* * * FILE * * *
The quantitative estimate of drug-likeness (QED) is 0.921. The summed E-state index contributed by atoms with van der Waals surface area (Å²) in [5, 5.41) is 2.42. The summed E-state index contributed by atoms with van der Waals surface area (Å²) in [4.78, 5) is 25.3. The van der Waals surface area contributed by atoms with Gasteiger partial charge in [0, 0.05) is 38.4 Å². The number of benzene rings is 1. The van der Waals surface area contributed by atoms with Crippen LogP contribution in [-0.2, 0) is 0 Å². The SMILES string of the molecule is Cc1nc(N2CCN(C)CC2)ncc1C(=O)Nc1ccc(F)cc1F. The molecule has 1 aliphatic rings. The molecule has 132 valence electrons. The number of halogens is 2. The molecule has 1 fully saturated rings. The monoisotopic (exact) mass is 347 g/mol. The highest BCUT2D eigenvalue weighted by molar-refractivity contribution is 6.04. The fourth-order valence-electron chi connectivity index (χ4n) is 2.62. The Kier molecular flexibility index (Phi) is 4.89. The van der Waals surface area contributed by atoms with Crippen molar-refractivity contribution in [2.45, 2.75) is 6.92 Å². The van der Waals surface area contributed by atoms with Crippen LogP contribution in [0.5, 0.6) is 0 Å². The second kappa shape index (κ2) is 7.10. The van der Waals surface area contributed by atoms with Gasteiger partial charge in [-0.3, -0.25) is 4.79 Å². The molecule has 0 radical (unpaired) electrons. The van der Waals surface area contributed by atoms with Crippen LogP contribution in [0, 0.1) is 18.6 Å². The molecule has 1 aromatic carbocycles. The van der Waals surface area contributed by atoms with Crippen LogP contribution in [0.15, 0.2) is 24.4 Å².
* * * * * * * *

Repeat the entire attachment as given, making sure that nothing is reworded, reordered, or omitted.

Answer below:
The quantitative estimate of drug-likeness (QED) is 0.921. The summed E-state index contributed by atoms with van der Waals surface area (Å²) in [5, 5.41) is 2.42. The summed E-state index contributed by atoms with van der Waals surface area (Å²) in [4.78, 5) is 25.3. The van der Waals surface area contributed by atoms with Gasteiger partial charge in [0, 0.05) is 38.4 Å². The number of benzene rings is 1. The van der Waals surface area contributed by atoms with Crippen LogP contribution in [-0.2, 0) is 0 Å². The SMILES string of the molecule is Cc1nc(N2CCN(C)CC2)ncc1C(=O)Nc1ccc(F)cc1F. The molecule has 1 aliphatic rings. The molecule has 132 valence electrons. The number of halogens is 2. The molecule has 1 fully saturated rings. The monoisotopic (exact) mass is 347 g/mol. The highest BCUT2D eigenvalue weighted by molar-refractivity contribution is 6.04. The fourth-order valence-electron chi connectivity index (χ4n) is 2.62. The Kier molecular flexibility index (Phi) is 4.89. The van der Waals surface area contributed by atoms with Crippen molar-refractivity contribution in [2.45, 2.75) is 6.92 Å². The van der Waals surface area contributed by atoms with Crippen LogP contribution in [0.5, 0.6) is 0 Å². The second kappa shape index (κ2) is 7.10. The van der Waals surface area contributed by atoms with Gasteiger partial charge in [-0.3, -0.25) is 4.79 Å². The molecule has 0 radical (unpaired) electrons. The van der Waals surface area contributed by atoms with Crippen LogP contribution in [0, 0.1) is 18.6 Å². The molecule has 1 aromatic carbocycles. The van der Waals surface area contributed by atoms with Crippen LogP contribution in [0.15, 0.2) is 24.4 Å².